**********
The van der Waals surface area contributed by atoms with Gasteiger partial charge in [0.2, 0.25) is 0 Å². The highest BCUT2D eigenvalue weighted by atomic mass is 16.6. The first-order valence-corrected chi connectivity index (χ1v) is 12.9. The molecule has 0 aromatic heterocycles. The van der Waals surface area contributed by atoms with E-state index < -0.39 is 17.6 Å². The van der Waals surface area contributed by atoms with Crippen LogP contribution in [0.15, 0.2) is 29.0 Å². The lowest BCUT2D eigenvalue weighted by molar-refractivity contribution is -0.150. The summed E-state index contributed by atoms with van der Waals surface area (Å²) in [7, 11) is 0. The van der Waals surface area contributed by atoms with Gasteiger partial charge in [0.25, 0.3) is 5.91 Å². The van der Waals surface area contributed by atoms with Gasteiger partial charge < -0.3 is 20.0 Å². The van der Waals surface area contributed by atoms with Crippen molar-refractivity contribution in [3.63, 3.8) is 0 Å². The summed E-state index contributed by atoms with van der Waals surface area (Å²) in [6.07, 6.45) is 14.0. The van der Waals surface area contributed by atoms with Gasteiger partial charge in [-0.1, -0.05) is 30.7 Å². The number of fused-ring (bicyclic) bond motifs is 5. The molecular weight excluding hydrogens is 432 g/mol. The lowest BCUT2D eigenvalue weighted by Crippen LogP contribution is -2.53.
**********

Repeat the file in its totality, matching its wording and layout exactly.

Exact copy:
The van der Waals surface area contributed by atoms with Gasteiger partial charge in [0.2, 0.25) is 0 Å². The highest BCUT2D eigenvalue weighted by atomic mass is 16.6. The first-order valence-corrected chi connectivity index (χ1v) is 12.9. The molecule has 0 aromatic heterocycles. The van der Waals surface area contributed by atoms with E-state index < -0.39 is 17.6 Å². The van der Waals surface area contributed by atoms with Crippen LogP contribution in [0.15, 0.2) is 29.0 Å². The lowest BCUT2D eigenvalue weighted by molar-refractivity contribution is -0.150. The summed E-state index contributed by atoms with van der Waals surface area (Å²) in [7, 11) is 0. The van der Waals surface area contributed by atoms with Gasteiger partial charge in [0.25, 0.3) is 5.91 Å². The van der Waals surface area contributed by atoms with Gasteiger partial charge < -0.3 is 20.0 Å². The van der Waals surface area contributed by atoms with Crippen molar-refractivity contribution in [3.63, 3.8) is 0 Å². The summed E-state index contributed by atoms with van der Waals surface area (Å²) in [6.07, 6.45) is 14.0. The van der Waals surface area contributed by atoms with Gasteiger partial charge in [-0.1, -0.05) is 30.7 Å². The number of fused-ring (bicyclic) bond motifs is 5. The molecular weight excluding hydrogens is 432 g/mol. The lowest BCUT2D eigenvalue weighted by Crippen LogP contribution is -2.53.